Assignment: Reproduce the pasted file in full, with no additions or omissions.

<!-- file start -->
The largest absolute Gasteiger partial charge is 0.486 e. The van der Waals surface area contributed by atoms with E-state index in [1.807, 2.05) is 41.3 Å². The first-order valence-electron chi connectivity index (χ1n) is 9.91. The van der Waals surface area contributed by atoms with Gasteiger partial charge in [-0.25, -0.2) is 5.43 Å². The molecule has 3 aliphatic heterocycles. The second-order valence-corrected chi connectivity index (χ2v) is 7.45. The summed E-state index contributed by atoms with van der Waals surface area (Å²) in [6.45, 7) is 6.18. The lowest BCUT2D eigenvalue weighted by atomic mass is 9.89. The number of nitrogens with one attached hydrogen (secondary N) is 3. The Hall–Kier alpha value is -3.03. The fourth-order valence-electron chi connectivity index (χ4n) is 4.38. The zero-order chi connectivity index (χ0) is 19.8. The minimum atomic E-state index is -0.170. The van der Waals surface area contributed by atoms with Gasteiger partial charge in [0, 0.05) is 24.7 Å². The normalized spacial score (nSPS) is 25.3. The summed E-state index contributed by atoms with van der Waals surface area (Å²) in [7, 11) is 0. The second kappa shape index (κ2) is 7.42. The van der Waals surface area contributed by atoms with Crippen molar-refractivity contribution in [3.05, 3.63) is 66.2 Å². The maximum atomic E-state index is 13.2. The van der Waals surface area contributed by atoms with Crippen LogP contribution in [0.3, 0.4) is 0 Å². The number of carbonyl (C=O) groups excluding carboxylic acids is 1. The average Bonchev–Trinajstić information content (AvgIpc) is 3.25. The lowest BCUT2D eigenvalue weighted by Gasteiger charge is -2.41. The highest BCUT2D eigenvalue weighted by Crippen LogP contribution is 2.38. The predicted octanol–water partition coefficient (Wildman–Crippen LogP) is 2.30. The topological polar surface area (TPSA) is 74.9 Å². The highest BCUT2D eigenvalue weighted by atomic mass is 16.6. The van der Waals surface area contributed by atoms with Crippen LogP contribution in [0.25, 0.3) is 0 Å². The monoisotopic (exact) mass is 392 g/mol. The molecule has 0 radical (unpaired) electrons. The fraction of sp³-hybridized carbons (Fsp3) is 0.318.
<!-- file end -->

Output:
The largest absolute Gasteiger partial charge is 0.486 e. The van der Waals surface area contributed by atoms with E-state index in [1.807, 2.05) is 41.3 Å². The first-order valence-electron chi connectivity index (χ1n) is 9.91. The van der Waals surface area contributed by atoms with Gasteiger partial charge in [-0.25, -0.2) is 5.43 Å². The molecule has 3 aliphatic heterocycles. The second-order valence-corrected chi connectivity index (χ2v) is 7.45. The summed E-state index contributed by atoms with van der Waals surface area (Å²) in [6.45, 7) is 6.18. The lowest BCUT2D eigenvalue weighted by atomic mass is 9.89. The number of nitrogens with one attached hydrogen (secondary N) is 3. The Hall–Kier alpha value is -3.03. The fourth-order valence-electron chi connectivity index (χ4n) is 4.38. The zero-order chi connectivity index (χ0) is 19.8. The minimum atomic E-state index is -0.170. The van der Waals surface area contributed by atoms with Gasteiger partial charge in [0, 0.05) is 24.7 Å². The normalized spacial score (nSPS) is 25.3. The summed E-state index contributed by atoms with van der Waals surface area (Å²) in [7, 11) is 0. The second kappa shape index (κ2) is 7.42. The van der Waals surface area contributed by atoms with Crippen molar-refractivity contribution in [3.05, 3.63) is 66.2 Å². The maximum atomic E-state index is 13.2. The van der Waals surface area contributed by atoms with Crippen LogP contribution in [0.3, 0.4) is 0 Å². The number of carbonyl (C=O) groups excluding carboxylic acids is 1. The average Bonchev–Trinajstić information content (AvgIpc) is 3.25. The lowest BCUT2D eigenvalue weighted by Gasteiger charge is -2.41. The highest BCUT2D eigenvalue weighted by Crippen LogP contribution is 2.38. The predicted octanol–water partition coefficient (Wildman–Crippen LogP) is 2.30. The topological polar surface area (TPSA) is 74.9 Å². The highest BCUT2D eigenvalue weighted by atomic mass is 16.6. The van der Waals surface area contributed by atoms with Crippen LogP contribution in [0.25, 0.3) is 0 Å². The monoisotopic (exact) mass is 392 g/mol. The molecule has 0 radical (unpaired) electrons. The fraction of sp³-hybridized carbons (Fsp3) is 0.318.